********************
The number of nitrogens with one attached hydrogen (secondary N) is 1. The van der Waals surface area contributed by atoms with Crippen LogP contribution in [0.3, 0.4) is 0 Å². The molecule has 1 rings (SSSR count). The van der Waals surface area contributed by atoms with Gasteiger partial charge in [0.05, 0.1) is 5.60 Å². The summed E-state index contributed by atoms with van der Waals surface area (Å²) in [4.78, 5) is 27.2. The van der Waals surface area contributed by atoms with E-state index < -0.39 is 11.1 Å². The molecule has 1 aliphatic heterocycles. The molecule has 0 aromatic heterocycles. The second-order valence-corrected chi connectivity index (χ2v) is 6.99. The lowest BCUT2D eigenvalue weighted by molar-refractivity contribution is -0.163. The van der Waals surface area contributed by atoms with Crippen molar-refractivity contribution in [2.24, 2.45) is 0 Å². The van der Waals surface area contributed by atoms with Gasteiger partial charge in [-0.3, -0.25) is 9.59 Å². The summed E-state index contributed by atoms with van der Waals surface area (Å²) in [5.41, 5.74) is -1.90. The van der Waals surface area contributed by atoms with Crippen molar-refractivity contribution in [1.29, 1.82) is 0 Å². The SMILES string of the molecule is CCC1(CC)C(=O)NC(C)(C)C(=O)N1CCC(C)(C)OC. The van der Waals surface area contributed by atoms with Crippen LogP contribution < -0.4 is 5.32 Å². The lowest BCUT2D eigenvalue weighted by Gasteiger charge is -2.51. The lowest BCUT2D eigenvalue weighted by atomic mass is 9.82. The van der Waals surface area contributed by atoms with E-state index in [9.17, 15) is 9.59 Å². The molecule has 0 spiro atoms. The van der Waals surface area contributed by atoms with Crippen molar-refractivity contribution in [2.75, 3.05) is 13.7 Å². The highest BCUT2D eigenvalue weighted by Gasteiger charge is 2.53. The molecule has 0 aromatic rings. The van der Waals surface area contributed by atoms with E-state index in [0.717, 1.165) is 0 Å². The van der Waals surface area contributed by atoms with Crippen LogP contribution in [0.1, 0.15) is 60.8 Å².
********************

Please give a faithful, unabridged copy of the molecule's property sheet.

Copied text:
The number of nitrogens with one attached hydrogen (secondary N) is 1. The van der Waals surface area contributed by atoms with Crippen LogP contribution in [0.3, 0.4) is 0 Å². The molecule has 1 rings (SSSR count). The van der Waals surface area contributed by atoms with Gasteiger partial charge in [0.05, 0.1) is 5.60 Å². The summed E-state index contributed by atoms with van der Waals surface area (Å²) in [4.78, 5) is 27.2. The van der Waals surface area contributed by atoms with E-state index < -0.39 is 11.1 Å². The molecule has 1 aliphatic heterocycles. The molecule has 0 aromatic heterocycles. The second-order valence-corrected chi connectivity index (χ2v) is 6.99. The lowest BCUT2D eigenvalue weighted by molar-refractivity contribution is -0.163. The van der Waals surface area contributed by atoms with Crippen molar-refractivity contribution in [2.24, 2.45) is 0 Å². The van der Waals surface area contributed by atoms with Gasteiger partial charge in [-0.3, -0.25) is 9.59 Å². The summed E-state index contributed by atoms with van der Waals surface area (Å²) in [5.41, 5.74) is -1.90. The van der Waals surface area contributed by atoms with Crippen molar-refractivity contribution in [1.29, 1.82) is 0 Å². The SMILES string of the molecule is CCC1(CC)C(=O)NC(C)(C)C(=O)N1CCC(C)(C)OC. The van der Waals surface area contributed by atoms with Crippen LogP contribution < -0.4 is 5.32 Å². The lowest BCUT2D eigenvalue weighted by Gasteiger charge is -2.51. The lowest BCUT2D eigenvalue weighted by atomic mass is 9.82. The van der Waals surface area contributed by atoms with E-state index in [9.17, 15) is 9.59 Å². The molecule has 0 spiro atoms. The van der Waals surface area contributed by atoms with Crippen molar-refractivity contribution in [2.75, 3.05) is 13.7 Å². The highest BCUT2D eigenvalue weighted by Gasteiger charge is 2.53. The molecule has 0 aromatic rings. The van der Waals surface area contributed by atoms with E-state index in [0.717, 1.165) is 0 Å². The van der Waals surface area contributed by atoms with Crippen LogP contribution in [0.1, 0.15) is 60.8 Å².